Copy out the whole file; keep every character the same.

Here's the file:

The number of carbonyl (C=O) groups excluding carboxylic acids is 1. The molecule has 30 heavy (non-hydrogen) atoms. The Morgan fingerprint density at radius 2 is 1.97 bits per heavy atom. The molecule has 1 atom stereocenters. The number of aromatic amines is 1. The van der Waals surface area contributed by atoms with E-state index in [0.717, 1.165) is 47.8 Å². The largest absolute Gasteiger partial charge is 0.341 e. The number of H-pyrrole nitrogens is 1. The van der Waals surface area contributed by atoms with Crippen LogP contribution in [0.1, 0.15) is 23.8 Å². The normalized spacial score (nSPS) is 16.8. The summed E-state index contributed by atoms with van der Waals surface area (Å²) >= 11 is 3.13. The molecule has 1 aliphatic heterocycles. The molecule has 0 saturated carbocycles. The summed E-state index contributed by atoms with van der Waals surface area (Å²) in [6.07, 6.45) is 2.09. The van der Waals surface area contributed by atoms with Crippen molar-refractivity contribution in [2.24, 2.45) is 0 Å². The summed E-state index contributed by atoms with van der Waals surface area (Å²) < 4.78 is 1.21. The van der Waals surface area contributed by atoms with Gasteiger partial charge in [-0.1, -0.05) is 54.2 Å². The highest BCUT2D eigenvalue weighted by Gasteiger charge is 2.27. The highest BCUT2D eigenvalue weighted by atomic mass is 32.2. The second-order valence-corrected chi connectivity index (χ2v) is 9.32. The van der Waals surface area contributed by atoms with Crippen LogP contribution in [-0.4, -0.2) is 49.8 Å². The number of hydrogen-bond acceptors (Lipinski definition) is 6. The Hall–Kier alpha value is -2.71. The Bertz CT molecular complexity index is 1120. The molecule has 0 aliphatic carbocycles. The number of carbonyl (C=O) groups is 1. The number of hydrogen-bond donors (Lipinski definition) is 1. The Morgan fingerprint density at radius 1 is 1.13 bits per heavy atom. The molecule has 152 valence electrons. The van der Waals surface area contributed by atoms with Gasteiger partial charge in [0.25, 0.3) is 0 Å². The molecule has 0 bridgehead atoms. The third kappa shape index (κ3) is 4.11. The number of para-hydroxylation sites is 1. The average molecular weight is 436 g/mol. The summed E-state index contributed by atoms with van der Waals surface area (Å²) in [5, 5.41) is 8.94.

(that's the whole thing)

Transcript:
The number of carbonyl (C=O) groups excluding carboxylic acids is 1. The molecule has 30 heavy (non-hydrogen) atoms. The Morgan fingerprint density at radius 2 is 1.97 bits per heavy atom. The molecule has 1 atom stereocenters. The number of aromatic amines is 1. The van der Waals surface area contributed by atoms with E-state index in [0.717, 1.165) is 47.8 Å². The largest absolute Gasteiger partial charge is 0.341 e. The number of H-pyrrole nitrogens is 1. The van der Waals surface area contributed by atoms with Crippen LogP contribution in [0.1, 0.15) is 23.8 Å². The normalized spacial score (nSPS) is 16.8. The summed E-state index contributed by atoms with van der Waals surface area (Å²) >= 11 is 3.13. The molecule has 1 aliphatic heterocycles. The molecule has 0 saturated carbocycles. The summed E-state index contributed by atoms with van der Waals surface area (Å²) in [6.07, 6.45) is 2.09. The van der Waals surface area contributed by atoms with Crippen molar-refractivity contribution in [2.24, 2.45) is 0 Å². The summed E-state index contributed by atoms with van der Waals surface area (Å²) < 4.78 is 1.21. The van der Waals surface area contributed by atoms with Gasteiger partial charge in [-0.1, -0.05) is 54.2 Å². The highest BCUT2D eigenvalue weighted by Gasteiger charge is 2.27. The highest BCUT2D eigenvalue weighted by atomic mass is 32.2. The second-order valence-corrected chi connectivity index (χ2v) is 9.32. The van der Waals surface area contributed by atoms with Crippen LogP contribution in [-0.4, -0.2) is 49.8 Å². The number of hydrogen-bond acceptors (Lipinski definition) is 6. The Hall–Kier alpha value is -2.71. The Bertz CT molecular complexity index is 1120. The molecule has 0 aliphatic carbocycles. The number of carbonyl (C=O) groups is 1. The number of hydrogen-bond donors (Lipinski definition) is 1. The Morgan fingerprint density at radius 1 is 1.13 bits per heavy atom. The molecule has 152 valence electrons. The van der Waals surface area contributed by atoms with Gasteiger partial charge in [0.25, 0.3) is 0 Å². The molecule has 0 bridgehead atoms. The third kappa shape index (κ3) is 4.11. The number of para-hydroxylation sites is 1. The average molecular weight is 436 g/mol. The summed E-state index contributed by atoms with van der Waals surface area (Å²) in [5, 5.41) is 8.94.